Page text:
In my opinion, Disney has done a fine job of offering a DTS-HD Master Audio 7.1 surround track while still managing to remain true to the tenor of the original sound design. Voices are clean throughout, effects are full and music is enveloping. The LFE channel asserts itself nicely, without ever becoming overbearing. All of this creates an undersea environment that truly draws the viewer in. The Little Mermaid sounds better than I’ve ever heard it.
English, English SDH, French, Spanish and Portuguese subtitles are available.
The following special features are included:
The Little Mermaid: Classic DVD Bonus Features:
- Audio Commentary: Directors/writers Ron Clements and John Musker, joined by composer Alan Menken deliver an informative commentary, covering production, technical, voice casting issues, the genesis of the story and more.
- Deleted Scenes (SD, 26:29) Seven unfinished deleted scenes are available, with introductions by Musker and Clements: “Fathom’s Below” (Alternate Version), “Backstage with Sebastian,” “Poor Unfortunate Souls” (Alternate Version), “Sebastian Lost in the Castle,” “Advice from Sebastian,” “Fight with Ursula” (Alternate Ending) and “Silence is Golden” (Song Demo).
- Backstage Disney
- The Little Match Girl (HD, 7:10) A cute animated short with director’s introduction.
- The Making of The Little Mermaid (SD, 45:25) A six-part making of documentary featuring various members of the cast and crew.
- The Story Behind the Story (SD, 11:40) A look at Hans Christian Anderson and his original tale.
- Storm Warning: Special Effects Unit (SD, 8:40) A look at the film’s storm at sea.
- Under the Sea Early Presentation Reel (SD, 2:45) Concept art set to music.
- Artwork Gallery (SD) Viewer guided.
- Original Theatrical Trailer (SD, 2:15)
- John & Ron Make Caricatures of Each Other (SD, 1:05)
- Animators Comment on their Characters (HD, 1:42) Short interviews.
- The Little Mermaid Handshake (SD, 0:32) John Musker and Ron Clements show the official Little Mermaid secret handshake.
- Music & More (HD/SD, 14;12) Navigate to “Music & More” to access four songs with on-screen lyrics (HD) — “Part of Your World,” “Under the Sea,” “Les Poissons” and “Kiss the Girl” — as well as a “Kiss the Girl” (SD) music video with Ashley Tisdale.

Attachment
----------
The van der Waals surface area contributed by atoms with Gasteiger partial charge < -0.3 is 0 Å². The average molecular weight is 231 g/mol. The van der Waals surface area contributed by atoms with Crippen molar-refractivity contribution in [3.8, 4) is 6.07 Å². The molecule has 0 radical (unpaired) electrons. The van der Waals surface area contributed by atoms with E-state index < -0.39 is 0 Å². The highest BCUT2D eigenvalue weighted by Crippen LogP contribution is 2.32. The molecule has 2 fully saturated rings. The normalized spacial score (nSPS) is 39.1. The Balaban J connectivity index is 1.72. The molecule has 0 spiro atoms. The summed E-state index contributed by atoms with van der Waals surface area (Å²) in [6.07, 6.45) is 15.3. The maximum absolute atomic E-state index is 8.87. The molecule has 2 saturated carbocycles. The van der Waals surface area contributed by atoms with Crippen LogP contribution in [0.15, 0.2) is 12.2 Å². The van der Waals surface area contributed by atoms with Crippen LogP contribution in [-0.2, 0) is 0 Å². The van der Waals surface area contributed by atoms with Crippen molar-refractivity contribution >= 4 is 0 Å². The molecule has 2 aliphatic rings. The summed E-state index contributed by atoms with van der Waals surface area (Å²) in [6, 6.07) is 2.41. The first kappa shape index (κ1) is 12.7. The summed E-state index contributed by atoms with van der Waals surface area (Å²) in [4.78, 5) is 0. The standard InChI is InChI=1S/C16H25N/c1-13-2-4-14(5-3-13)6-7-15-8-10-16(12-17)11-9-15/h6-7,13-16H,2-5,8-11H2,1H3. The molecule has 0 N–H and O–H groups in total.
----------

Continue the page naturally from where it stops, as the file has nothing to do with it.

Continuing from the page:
- Disneypedia: Life Under the Sea (HD, 8:25) Four of the primary sea creatures that appear in the film are given brief, kid friendly explanations.
- Behind the Ride that Almost Was (HD, 5:54) A look at abandoned plans for a Little Mermaid ride.
- Under the Sea Adventure (SD, 4:15) A virtual ride inspired by the film.
The Little Mermaid: New HD Bonus Features:
- @DisneyAnimation (HD, 10:45) A look behind-the-scenes at the animators who work at Disney Animation. It begins with the people who worked on The Little Mermaid and moves to the new generation they inspired.
- Under the Scene (HD, 13:13) The live action reference material shot for the animators to refer to is shown in behind-the-scenes views of Sheri Stoner and Joel Finkel who were the live action models for Ariel and Eric.
- Howard’s Lecture (HD, SD, 16:27) Excerpts from the late lyricist Howard Ashman’s noontime lecture to the animators about the art of making a musical are shown, introduced by directors John Musker and Ron Clements.
- Deleted Character: Harold the Merman (HD, 2:05) Co-writers/directors Ron Clements and John Musker introduce a character / scene they removed from their original script.
- Part of Her World (HD, 4:45) “Jodi Benson’s Voyage to New Fantasyland” follows the Ariel voice actress to Disney’s Animation Resort, where she attends festivities and takes her children to Walt Disney World and Ariel’s Grotto in New Fantasyland.
- Crab-E-Oke Sing Along (HD, 15:35) Songs include “Part of Your World”, “Under the Sea”, “Poor Unfortunate Souls”, “Les Poissons”, and “Kiss the Girl.”
- Music Video (HD, 3:39) Carly Rae Jepson performs “Part of Your World.”
- DVD/Digital Copy